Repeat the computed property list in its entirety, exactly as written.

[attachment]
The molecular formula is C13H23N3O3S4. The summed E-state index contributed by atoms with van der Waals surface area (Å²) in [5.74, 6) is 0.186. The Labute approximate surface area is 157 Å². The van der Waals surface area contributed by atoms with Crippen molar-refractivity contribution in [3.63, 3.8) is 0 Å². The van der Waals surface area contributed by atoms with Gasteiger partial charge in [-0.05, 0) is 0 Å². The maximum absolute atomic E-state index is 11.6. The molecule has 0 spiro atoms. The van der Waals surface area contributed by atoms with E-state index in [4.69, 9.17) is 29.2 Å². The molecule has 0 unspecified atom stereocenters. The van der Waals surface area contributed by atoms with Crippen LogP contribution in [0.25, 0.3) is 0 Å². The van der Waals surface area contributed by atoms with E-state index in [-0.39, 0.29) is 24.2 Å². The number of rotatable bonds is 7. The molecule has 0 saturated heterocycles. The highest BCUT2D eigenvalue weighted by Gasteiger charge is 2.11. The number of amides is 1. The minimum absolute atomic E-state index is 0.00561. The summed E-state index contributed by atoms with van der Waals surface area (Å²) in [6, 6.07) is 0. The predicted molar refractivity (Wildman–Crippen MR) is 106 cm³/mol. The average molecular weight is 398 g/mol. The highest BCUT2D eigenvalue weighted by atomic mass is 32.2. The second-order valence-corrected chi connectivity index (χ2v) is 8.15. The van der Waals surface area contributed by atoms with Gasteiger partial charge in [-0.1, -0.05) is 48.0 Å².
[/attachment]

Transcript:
The molecular formula is C13H23N3O3S4. The summed E-state index contributed by atoms with van der Waals surface area (Å²) in [5.74, 6) is 0.186. The Labute approximate surface area is 157 Å². The van der Waals surface area contributed by atoms with Crippen molar-refractivity contribution in [3.63, 3.8) is 0 Å². The van der Waals surface area contributed by atoms with Gasteiger partial charge in [-0.05, 0) is 0 Å². The maximum absolute atomic E-state index is 11.6. The molecule has 0 spiro atoms. The van der Waals surface area contributed by atoms with E-state index in [4.69, 9.17) is 29.2 Å². The molecule has 0 unspecified atom stereocenters. The van der Waals surface area contributed by atoms with Crippen LogP contribution in [0.25, 0.3) is 0 Å². The van der Waals surface area contributed by atoms with E-state index in [-0.39, 0.29) is 24.2 Å². The number of rotatable bonds is 7. The molecule has 0 saturated heterocycles. The highest BCUT2D eigenvalue weighted by Gasteiger charge is 2.11. The number of amides is 1. The minimum absolute atomic E-state index is 0.00561. The summed E-state index contributed by atoms with van der Waals surface area (Å²) in [6, 6.07) is 0. The predicted molar refractivity (Wildman–Crippen MR) is 106 cm³/mol. The average molecular weight is 398 g/mol. The highest BCUT2D eigenvalue weighted by atomic mass is 32.2. The second-order valence-corrected chi connectivity index (χ2v) is 8.15. The van der Waals surface area contributed by atoms with Gasteiger partial charge in [-0.1, -0.05) is 48.0 Å².